Hong Kong magician reveals the secrets behind a captivating magic trick

Hong Kong magician reveals the secrets behind a captivating magic trick

For the chosen few, there’s Hogwarts. For the rest of us Muggles, there’s becoming a magician, where it’s more about communication than spells

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Kok says that you should know what you want to say on stage before your show begins.
Photo: Zenneth Kok

When we think of magic, we often think of two things; an illusionist dressed in a garish coat strutting around a stage waving a wand, or a wizened old wizard or witch casting spells.

Neither is an accurate depiction of what a modern magician does, according to Hong Kong magician Zenneth Kok, who believes that communication is more valuable than a fancy cape. Here are some key factors to becoming an excellent man (or woman) of magic.


Body language

Body language is extremely important in day-to-day life as it is, but it’s even more important when you are presenting something or performing on stage. Like any other theatrical art, magic relies on confident body language to deliver a message to an audience, so what you do with your eyes, hands, and body is crucial.

“When you are doing something unfamiliar, or unrehearsed, your body will tense up,” Kok said “And the audience can tell that from how you tend to behave on stage.”

So, eyes up, hold your head high, and smile to keep the crowd in the palm of your hand.

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Energy

Kok said the audience needs to feel like the magician has a lot of energy when performing. If you don’t, you shouldn’t expect the audience to feel like they’re engaged with the show or to be interested in whatever you’re doing. Crowds feed off of energy and, if you don’t have enough, you should expect them to go hungry.

“The energy level must be high,” Kok said.

“The audience demands that you put a lot of energy and emotion into your routine. If you don’t, it’s very hard to satisfy the viewers.”

Preparation

Know what you’re going to say to your audience beforehand, as this will allow you to focus on things like energy and body language. Don’t expect a show to go well if you’re making stuff up as you go along on stage on front of a large audience. Hesitating, spending time thinking of what to say, and using unnecessary words can make a performance seem both confusing and unprofessional. This is why Kok recommends memorising a script before every show.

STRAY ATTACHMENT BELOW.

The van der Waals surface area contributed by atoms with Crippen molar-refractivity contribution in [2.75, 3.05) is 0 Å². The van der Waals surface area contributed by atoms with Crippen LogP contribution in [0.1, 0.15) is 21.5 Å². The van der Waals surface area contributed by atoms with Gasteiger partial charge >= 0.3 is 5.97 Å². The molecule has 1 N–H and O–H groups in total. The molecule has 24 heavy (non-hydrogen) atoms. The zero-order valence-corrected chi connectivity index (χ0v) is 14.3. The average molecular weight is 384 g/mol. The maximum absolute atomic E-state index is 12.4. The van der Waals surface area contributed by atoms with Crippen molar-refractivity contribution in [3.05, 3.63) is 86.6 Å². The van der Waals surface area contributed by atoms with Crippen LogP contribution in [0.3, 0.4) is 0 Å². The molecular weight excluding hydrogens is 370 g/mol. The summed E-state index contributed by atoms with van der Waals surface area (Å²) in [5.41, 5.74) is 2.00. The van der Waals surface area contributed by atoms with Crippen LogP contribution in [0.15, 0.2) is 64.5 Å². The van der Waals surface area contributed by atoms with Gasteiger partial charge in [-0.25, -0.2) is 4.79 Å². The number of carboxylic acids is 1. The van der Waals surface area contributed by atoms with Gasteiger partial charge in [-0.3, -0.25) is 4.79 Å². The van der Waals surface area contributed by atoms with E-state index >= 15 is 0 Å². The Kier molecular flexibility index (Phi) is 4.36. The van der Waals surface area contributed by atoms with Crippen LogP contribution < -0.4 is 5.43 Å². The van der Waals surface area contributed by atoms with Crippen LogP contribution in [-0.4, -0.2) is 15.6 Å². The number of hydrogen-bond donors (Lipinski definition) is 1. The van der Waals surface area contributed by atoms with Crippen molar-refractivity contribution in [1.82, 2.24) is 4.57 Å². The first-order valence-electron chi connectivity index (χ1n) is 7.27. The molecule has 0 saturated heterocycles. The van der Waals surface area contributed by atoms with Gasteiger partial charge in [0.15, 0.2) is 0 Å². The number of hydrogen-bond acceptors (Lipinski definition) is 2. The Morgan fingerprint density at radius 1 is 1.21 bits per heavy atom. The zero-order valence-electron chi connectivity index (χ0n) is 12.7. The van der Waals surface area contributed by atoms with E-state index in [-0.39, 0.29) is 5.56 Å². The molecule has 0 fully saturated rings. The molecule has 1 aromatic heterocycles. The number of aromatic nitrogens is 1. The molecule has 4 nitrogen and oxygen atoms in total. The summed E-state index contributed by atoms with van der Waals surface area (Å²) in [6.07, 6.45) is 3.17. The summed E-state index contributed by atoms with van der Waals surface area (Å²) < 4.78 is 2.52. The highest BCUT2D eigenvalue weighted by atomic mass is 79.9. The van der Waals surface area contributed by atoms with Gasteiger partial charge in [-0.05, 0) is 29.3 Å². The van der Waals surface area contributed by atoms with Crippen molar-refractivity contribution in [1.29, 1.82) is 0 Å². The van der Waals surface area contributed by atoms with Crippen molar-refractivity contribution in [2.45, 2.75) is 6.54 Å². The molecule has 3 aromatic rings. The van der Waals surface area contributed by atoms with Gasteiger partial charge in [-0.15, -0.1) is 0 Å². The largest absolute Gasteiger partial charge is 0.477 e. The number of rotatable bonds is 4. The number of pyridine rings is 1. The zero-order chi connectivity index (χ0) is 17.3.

“As a magician, I am constantly interacting with audience members, and I have noticed that the average attention span is gradually diminishing,” he said. “To counteract this, I have to be as concise as possible. So it pays to have a well-written script, and rehearse it well.”

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Speed

Unlike stage performers like dancers or singers, magicians often rely on audience participation to be able to perform certain magic acts. That’s why it’s important to let volunteers know they need to get up on to the stage in a timely manner. At the same time, though, you can’t rush them, or they’ll be put off by the whole experience. You can get an act going smoothly by giving volunteers clear and simple instructions on what to do.

“On stage, everything has to be done slower,” Kok said. “If you move too quick, it can seem unnatural, like you’re trying to hide something, or you’re nervous. It will seem much more natural if you slow down.”

Magic isn't just sleight of hand, you have to put your entire body into it.
Photo: Zenneth Kok

Communication

The most important aspect of all, Kok said, is to have communication skills. While you should have a script in mind, don’t follow it completely as it will feel too rehearsed. You have to be able to adapt to different situations that may arise.

“A good magician never reveals their secrets,” Kok said. “We spend a lot of time learning to keep our skills hidden and making everything seem as natural as possible.”

Still, Kok added, while the magical acts themselves still lie beneath a veil of mystery for non-magicians, there is no harm in letting others know about everything else that goes into making a performance spectacular.

“The script, the choreography, the audience interaction” … combine all of these things, Kok said, and you’ll get the astounded reactions a magician constantly strives for.

Edited by Ben Young

This article appeared in the Young Post print edition as
The method behind the magic

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